2020 Retail Part 1: Smart will only get smarterWritten by Guy Hepplewhite 26 July 2019
In the first part of our four part '2020 Retail: What's the future' series, we look at how the world is only going to get smarter, digitally.
Machines will increasingly be at our service. They’ve already evolved from passive objects that require being told what to do, to digital assistants that know our needs before we do. Thanks to analytics and big data, machines are already increasingly able to develop a very good idea of what the shopper wants, bringing us one step closer to Space Odyssey’s all-seeing, all-knowing HAL 9000.
Predictive service will help consumers to navigate the sea of content they’re presented with, whilst AI, VR and IoT all offer the opportunity to better anticipate shoppers’ next purchases.
Automation of cars, homes and work tasks will continue to lighten our load to allow time to focus on our lives. We’ve created robotic tools that can perform tasks large and small, cumbersome or repetitive, more precisely and efficiently than we ever can. Whoever knew that, somewhat frighteningly, 24% of all global tweets are created by… bots.
In Hong Kong, convenience store chain Lawson and Panasonic are working together to test a staff-less checkout. Meet Reji Robo. At the checkout, shoppers place their basket in a designated area of the cashier table. A 5-way barcode reader scans every product’s barcode and almost immediately displays the total cost of the purchases. Following payment, the basket slides down through a hole in the cashier table and the machine packs the purchased items in a bag automatically, all of which is designed to help alleviate staff shortages and reduce peak-time congestion.
Research published by WorldPay in June suggests that biometrics will inevitably play a big part in tomorrow’s retail world with nearly half (49%) of shoppers saying they would like to pay for purchases in the future using fingerprint, palm, iris or facial scanners.
And, if further proof were needed, Alibaba – the fastest growing business within the world’s most valuable companies (Forbes 2017) – have just committed to investing £12bn in their DAMO Academy (or ‘Discovery, Adventure, Momentum & Outlook) and, in particular, in the creation of six R&D labs around the world over the next three years. The scope of research to be conducted in these facilities is broad, focusing on both “foundational and disruptive technology”. This will include areas like the IoT and data analysis, as well as artificial intelligence, machine learning, security technologies and even quantum computing. And, just in case anyone was in any doubt as to the scale of Alibaba’s ambitions, this research will be key for the company in reaching its goal of serving 2bn customers and creating 100 million new jobs – yes, 100 million new jobs - by 2036.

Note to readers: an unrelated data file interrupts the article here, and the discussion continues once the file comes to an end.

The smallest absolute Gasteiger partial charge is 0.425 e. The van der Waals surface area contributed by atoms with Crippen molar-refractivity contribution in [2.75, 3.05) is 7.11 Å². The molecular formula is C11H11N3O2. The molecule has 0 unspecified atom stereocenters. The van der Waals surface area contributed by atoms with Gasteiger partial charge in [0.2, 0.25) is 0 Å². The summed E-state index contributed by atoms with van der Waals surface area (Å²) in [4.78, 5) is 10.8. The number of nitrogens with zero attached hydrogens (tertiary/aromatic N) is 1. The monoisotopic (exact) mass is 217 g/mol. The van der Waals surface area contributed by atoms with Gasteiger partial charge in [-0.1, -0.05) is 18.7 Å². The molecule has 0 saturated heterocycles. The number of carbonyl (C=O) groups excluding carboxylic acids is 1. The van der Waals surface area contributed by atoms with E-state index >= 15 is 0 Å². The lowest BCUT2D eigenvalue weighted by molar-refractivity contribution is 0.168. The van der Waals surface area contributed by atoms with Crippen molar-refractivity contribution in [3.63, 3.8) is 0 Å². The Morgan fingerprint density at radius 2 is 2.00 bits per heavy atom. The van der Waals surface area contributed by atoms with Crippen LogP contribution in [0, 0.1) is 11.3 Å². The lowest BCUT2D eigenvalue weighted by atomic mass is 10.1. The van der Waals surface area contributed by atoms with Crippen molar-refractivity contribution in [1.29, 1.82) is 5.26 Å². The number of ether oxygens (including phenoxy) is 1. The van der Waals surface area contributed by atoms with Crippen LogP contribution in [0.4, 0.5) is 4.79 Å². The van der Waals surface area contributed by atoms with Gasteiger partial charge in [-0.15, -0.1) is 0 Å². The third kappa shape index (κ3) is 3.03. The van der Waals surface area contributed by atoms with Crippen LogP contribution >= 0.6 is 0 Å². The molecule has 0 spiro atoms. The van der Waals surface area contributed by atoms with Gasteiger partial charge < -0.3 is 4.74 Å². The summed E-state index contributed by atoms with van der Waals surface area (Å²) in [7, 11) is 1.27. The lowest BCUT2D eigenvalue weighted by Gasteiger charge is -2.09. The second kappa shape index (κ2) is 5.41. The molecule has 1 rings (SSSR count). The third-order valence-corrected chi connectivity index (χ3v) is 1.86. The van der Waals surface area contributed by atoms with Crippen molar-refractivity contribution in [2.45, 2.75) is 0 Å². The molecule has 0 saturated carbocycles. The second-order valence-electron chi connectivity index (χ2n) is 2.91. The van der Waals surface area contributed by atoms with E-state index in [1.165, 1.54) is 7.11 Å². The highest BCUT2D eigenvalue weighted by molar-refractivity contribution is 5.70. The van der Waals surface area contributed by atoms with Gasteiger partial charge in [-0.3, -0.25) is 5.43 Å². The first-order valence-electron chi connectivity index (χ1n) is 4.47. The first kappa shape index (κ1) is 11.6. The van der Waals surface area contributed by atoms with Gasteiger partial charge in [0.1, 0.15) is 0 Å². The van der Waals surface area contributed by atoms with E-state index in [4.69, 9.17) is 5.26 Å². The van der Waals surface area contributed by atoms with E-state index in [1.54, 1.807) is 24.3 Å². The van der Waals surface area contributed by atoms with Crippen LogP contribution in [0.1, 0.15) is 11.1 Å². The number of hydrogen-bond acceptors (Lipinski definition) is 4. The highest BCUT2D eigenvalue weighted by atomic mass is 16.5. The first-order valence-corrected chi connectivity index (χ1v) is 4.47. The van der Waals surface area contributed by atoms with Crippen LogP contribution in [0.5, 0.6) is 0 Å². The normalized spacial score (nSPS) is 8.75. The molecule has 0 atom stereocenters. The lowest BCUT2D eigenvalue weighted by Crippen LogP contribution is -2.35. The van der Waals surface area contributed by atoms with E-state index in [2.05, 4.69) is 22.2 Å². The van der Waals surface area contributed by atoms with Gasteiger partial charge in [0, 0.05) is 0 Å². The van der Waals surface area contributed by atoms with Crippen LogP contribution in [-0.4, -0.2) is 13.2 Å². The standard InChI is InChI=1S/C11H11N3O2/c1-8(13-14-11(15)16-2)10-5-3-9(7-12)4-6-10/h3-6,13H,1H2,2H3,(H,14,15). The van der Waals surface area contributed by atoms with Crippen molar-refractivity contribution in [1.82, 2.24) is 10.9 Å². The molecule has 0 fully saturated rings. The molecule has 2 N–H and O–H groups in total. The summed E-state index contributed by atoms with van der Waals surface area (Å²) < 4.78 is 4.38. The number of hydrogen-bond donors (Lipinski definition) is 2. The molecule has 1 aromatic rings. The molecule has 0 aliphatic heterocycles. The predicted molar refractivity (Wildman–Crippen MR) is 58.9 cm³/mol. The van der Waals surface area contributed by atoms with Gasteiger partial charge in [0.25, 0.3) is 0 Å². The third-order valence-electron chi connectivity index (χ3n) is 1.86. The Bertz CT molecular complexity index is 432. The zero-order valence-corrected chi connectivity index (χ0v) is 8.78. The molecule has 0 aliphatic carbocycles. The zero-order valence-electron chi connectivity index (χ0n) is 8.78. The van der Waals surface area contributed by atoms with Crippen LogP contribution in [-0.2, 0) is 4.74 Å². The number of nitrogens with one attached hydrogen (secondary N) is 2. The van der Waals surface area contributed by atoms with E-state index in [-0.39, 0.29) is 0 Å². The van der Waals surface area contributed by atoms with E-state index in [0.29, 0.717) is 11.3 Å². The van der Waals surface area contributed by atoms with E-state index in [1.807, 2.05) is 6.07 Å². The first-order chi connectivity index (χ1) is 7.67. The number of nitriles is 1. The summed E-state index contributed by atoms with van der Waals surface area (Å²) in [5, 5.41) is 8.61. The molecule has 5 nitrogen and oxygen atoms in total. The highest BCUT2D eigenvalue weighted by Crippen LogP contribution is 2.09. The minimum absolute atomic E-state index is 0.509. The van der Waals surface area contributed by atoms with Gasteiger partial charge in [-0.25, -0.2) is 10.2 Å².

But, not everyone welcomes a smarter shopping world. Sure, just under 60% of US consumers indicated a positive attitude towards the idea of having their grocer suggest a shopping list for their approval based on their purchase history, social and environmental data. But, for those thinking a smarter shopping world is a slam dunk, it’s worth pointing out just over half of those same respondents felt that having a grocer automatically charge and ship items based on that data would be invasive...! No-one said you can always have your cake and eat it.
The retail world will also get smarter, physically. With consumers now expecting a seamless shopping experience across an increasing range of connected devices and outlets in which immediacy and convenience are table stakes, we’ll see the traditional UK high street condense, converge and shrink. Take Habitat, for instance. Going back just five years, who would have thought that they’d co-exist with, and become an occupant within, of all things, Sainsburys’ stores?
We’ll see physical spaces shrink too.
Big brands won’t need the same kind of space they once had, and online brands will invest in establishing physical presences to showcase branded and private - label products
Temporary pop-up stores, with retailers and manufacturers moving around to roadshow products, will be widespread and integral to the retail experience rather than an opportunistic use of vacant space.
In a world of crashing vertical sectors, desire for in-store experiences and destinations, the old rules are broken, and new rules are being created at an unrivalled pace. The adoption of in-store AR and online catalogues for extended aisles are already blossoming phenomena. Online retailers such as Made.com, Amazon Books and The Idle Man are popping up on the high street to offer “experience” and “try before you buy”. Brands such as Made by Google are delivering “experiences” in shopping centres and on the high street – it’s becoming much more about blending digital and physical experiences into one and delivering omni-channel experiences at every opportunity and point of brand experience.
The world of retail will move from an online vs. physical distinction to one that’s determined by the distinction between experience and fulfillment, between the digital buying experience (let’s face it, no-one ever said that shopping on Amazon was a truly memorable and emotionally captivating experience) and the shopping experience that can be fulfilled by harnessing the senses in the physical world. It’s the so-called bifurcation of retail.
We’re in a world that’s becoming increasingly phygital where only those brands that recognize the importance of embracing this bifurcation and seamlessly connecting both worlds will flourish.
Read more from our 2020 Retail: What's the future series: